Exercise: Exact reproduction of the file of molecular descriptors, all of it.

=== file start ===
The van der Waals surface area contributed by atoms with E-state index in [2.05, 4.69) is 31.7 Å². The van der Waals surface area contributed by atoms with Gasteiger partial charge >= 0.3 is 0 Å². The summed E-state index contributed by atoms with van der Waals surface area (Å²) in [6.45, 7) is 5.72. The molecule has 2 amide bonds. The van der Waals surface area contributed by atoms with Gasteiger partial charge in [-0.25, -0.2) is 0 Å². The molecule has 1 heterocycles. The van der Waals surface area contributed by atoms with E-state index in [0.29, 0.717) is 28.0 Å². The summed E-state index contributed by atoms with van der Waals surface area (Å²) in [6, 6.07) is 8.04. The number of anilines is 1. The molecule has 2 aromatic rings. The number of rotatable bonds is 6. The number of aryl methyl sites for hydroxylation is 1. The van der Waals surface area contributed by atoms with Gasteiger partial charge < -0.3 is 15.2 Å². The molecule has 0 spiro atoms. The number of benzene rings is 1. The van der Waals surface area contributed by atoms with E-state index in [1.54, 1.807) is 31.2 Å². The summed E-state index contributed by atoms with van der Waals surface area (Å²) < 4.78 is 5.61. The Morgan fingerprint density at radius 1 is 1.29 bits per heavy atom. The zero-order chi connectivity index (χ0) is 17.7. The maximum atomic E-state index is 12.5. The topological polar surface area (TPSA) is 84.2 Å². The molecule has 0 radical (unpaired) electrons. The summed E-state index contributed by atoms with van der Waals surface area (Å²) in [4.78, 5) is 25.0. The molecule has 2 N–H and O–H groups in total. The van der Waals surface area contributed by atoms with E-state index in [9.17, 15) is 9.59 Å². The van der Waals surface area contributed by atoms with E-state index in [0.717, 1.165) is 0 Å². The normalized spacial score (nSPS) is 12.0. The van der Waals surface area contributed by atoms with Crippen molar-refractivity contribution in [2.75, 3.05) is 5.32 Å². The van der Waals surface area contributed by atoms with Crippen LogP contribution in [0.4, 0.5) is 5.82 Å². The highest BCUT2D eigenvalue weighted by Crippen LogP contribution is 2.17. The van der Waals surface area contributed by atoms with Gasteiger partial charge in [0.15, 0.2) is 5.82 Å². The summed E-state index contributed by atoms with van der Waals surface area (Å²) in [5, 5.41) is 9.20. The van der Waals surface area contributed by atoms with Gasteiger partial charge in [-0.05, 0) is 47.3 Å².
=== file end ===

The van der Waals surface area contributed by atoms with E-state index in [2.05, 4.69) is 31.7 Å². The van der Waals surface area contributed by atoms with Gasteiger partial charge >= 0.3 is 0 Å². The summed E-state index contributed by atoms with van der Waals surface area (Å²) in [6.45, 7) is 5.72. The molecule has 2 amide bonds. The van der Waals surface area contributed by atoms with Gasteiger partial charge in [-0.25, -0.2) is 0 Å². The molecule has 1 heterocycles. The van der Waals surface area contributed by atoms with E-state index in [0.29, 0.717) is 28.0 Å². The summed E-state index contributed by atoms with van der Waals surface area (Å²) in [6, 6.07) is 8.04. The number of anilines is 1. The molecule has 2 aromatic rings. The number of rotatable bonds is 6. The number of aryl methyl sites for hydroxylation is 1. The van der Waals surface area contributed by atoms with Gasteiger partial charge < -0.3 is 15.2 Å². The molecule has 0 spiro atoms. The number of benzene rings is 1. The van der Waals surface area contributed by atoms with E-state index in [1.54, 1.807) is 31.2 Å². The summed E-state index contributed by atoms with van der Waals surface area (Å²) < 4.78 is 5.61. The Morgan fingerprint density at radius 1 is 1.29 bits per heavy atom. The zero-order chi connectivity index (χ0) is 17.7. The maximum atomic E-state index is 12.5. The topological polar surface area (TPSA) is 84.2 Å². The molecule has 0 radical (unpaired) electrons. The summed E-state index contributed by atoms with van der Waals surface area (Å²) in [4.78, 5) is 25.0. The molecule has 2 N–H and O–H groups in total. The van der Waals surface area contributed by atoms with E-state index in [9.17, 15) is 9.59 Å². The van der Waals surface area contributed by atoms with E-state index in [0.717, 1.165) is 0 Å². The normalized spacial score (nSPS) is 12.0. The van der Waals surface area contributed by atoms with Crippen molar-refractivity contribution in [2.75, 3.05) is 5.32 Å². The van der Waals surface area contributed by atoms with Crippen LogP contribution in [0.4, 0.5) is 5.82 Å². The highest BCUT2D eigenvalue weighted by Crippen LogP contribution is 2.17. The van der Waals surface area contributed by atoms with Gasteiger partial charge in [0.15, 0.2) is 5.82 Å². The summed E-state index contributed by atoms with van der Waals surface area (Å²) in [5, 5.41) is 9.20. The van der Waals surface area contributed by atoms with Gasteiger partial charge in [-0.05, 0) is 47.3 Å².